Michael Thompson, who was found guilty of murder following a trial at Leeds Crown Court, was sentenced on Friday to life with a minimum term of 17 years.
The court heard how Jamie Brown suffered a fatal stab wound to the stomach in the street outside a party in East Park Road on October 27 last year.
Violence erupted when a group from Huddersfield travelled to the party "intent on violence" but were refused entry.
The court heard Thompson, now 17, had researched "stabbing videos" on his phone days before the fatal incident - including a graphic video of a man stabbed to death in jail.
Sentencing, Judge Geoffrey Marson QC lifted reporting restrictions on naming Thompson, who was also convicted of wounding with intent and violent disorder, and who he described as a "very dangerous young man", who had shown no remorse.
Thompson was carrying a kitchen knife, and one of the others, 17, was carrying a hammer, and some of the group had their faces covered.
The Judge accepted they were subjected to racial abuse, but said it only became violent when they produced weapons and made further attempts to disguise their identity.
"Absolute chaos" ensued and footage caught on a mobile showed Thompson approaching 5ft 7ins Jamie, who was "no threat" and stabbing him, causing catastrophic injuries.
A witness said Thompson in black balaclava and waving the knife around "just looked evil."
Thompson and a 16-year-old then approached another youngster who was "alone and vulnerable."
The 16-year-old asked Thompson "to give him the chef" (referring to the knife) which was stained with Jamie's blood.
Exactly what happened then was not clear, but the Judge said it was likely that Thompson felled the youngster with the hammer who was then stabbed by the other teen.
Fortunately the wounds were "less serious than intended" and he recovered.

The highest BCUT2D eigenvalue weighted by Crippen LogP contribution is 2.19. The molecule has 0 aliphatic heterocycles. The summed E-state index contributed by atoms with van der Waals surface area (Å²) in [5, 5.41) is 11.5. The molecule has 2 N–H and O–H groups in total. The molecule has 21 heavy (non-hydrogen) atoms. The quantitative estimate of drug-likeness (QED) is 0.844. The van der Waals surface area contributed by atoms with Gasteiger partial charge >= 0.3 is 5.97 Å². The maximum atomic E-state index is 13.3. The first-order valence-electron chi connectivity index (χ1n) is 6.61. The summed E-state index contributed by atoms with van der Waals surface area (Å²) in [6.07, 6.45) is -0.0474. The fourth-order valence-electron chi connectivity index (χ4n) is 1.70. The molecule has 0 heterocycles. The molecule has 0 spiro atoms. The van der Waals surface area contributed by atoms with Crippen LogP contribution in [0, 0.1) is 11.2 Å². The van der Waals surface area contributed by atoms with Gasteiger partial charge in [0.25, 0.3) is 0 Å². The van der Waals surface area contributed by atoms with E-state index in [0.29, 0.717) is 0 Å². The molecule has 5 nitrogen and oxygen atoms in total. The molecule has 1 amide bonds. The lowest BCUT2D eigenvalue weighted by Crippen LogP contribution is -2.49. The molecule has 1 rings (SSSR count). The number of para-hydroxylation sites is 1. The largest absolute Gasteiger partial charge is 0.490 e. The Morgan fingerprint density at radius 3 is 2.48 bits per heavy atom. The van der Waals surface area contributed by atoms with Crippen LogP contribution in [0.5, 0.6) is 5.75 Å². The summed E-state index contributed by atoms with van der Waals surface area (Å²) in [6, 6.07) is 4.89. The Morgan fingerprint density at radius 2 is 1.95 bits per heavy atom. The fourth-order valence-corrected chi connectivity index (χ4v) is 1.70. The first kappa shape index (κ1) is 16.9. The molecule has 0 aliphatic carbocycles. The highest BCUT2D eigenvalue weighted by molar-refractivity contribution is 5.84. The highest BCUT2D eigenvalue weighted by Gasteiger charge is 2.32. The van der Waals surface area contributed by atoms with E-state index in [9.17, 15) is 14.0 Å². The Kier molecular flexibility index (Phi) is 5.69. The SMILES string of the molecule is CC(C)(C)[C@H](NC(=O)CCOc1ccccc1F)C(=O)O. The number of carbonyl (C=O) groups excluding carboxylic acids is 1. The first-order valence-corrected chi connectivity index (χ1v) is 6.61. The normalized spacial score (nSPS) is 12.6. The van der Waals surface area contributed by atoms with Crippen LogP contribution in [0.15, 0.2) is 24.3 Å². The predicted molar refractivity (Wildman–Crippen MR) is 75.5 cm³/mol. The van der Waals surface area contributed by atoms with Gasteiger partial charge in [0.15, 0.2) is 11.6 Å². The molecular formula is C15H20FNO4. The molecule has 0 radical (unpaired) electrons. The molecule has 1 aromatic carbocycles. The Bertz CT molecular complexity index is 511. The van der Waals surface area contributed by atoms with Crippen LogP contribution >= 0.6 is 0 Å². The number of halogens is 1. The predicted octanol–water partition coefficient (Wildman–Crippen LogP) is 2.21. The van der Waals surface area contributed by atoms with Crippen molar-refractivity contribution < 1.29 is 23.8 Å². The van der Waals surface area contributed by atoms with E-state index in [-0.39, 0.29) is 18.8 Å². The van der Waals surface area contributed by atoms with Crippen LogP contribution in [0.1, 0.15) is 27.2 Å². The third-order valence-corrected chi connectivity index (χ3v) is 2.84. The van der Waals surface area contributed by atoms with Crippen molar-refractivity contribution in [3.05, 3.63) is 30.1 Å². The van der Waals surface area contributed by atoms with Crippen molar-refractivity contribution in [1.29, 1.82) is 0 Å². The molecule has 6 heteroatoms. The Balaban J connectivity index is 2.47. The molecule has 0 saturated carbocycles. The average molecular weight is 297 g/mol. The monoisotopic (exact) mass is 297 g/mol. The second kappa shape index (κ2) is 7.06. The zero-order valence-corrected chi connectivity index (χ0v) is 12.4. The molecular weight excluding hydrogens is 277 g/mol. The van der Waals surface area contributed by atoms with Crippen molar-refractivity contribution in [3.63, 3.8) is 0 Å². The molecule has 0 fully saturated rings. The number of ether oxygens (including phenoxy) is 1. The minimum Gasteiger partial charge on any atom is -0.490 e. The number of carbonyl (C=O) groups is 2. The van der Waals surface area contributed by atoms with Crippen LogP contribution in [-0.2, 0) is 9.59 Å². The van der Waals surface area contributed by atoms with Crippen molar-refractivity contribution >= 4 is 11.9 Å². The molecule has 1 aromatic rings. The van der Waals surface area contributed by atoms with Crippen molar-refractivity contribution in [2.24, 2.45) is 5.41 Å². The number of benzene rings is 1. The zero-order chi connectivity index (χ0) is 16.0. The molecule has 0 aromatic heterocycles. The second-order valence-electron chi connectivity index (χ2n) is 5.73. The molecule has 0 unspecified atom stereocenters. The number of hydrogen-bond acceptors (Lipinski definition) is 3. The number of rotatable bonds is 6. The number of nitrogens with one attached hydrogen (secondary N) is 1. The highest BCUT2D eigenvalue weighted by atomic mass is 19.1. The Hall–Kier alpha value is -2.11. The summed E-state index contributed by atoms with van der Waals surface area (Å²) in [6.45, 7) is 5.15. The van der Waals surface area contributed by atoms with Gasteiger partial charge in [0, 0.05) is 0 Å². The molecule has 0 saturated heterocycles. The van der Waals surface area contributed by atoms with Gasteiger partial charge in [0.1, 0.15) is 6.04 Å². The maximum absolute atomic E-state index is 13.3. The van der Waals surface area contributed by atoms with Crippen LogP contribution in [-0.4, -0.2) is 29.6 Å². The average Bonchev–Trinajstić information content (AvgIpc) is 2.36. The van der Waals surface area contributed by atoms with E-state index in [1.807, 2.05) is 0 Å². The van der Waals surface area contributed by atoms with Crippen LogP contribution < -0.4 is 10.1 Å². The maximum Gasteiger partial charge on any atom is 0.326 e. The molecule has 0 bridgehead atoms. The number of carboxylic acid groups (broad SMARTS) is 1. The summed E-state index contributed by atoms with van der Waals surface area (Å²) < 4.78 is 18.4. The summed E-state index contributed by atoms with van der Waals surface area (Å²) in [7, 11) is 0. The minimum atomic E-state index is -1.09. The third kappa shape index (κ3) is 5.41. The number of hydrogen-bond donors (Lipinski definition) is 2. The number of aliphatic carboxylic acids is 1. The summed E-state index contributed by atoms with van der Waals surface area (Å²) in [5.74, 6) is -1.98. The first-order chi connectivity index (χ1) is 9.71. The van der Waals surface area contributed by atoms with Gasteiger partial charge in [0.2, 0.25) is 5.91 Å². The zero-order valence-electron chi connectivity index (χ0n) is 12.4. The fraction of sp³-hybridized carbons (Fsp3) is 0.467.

But Judge Marson said Jamie's death had devastated his family, adding: "From Jamie's death they will never recover; for them it is a life sentence."
In a victim impact statement read to the court Jamie's father Robert said he found it hard to accept his son, a student bricklayer at Calderdale College, "has gone and I will never see him or his cheeky smile again."
He said he kept coming across a youngster who was Jamie's spitting image and thinking it was him, adding: "It takes my breath away".
Mr Brown said some people blamed parents of youngsters who resorted to knives, but "all children get to the age where they choose to do what they do.
"They can't be out there holding the hands of their children."
A 16-year-old, who pleaded guilty in April to wounding with intent, was sentenced to three years detention.
A 17-year-old, who pleaded guilty during the trial to violent disorder and possession of an offensive weapon, was sentenced to a 12-month detention and training order.
A 17-year-old and a 15-year-old, who were convicted of violent disorder, were both sentenced to a youth rehabilitation order with intensive supervision, a 91-day extended activity requirement and an electronic curfew.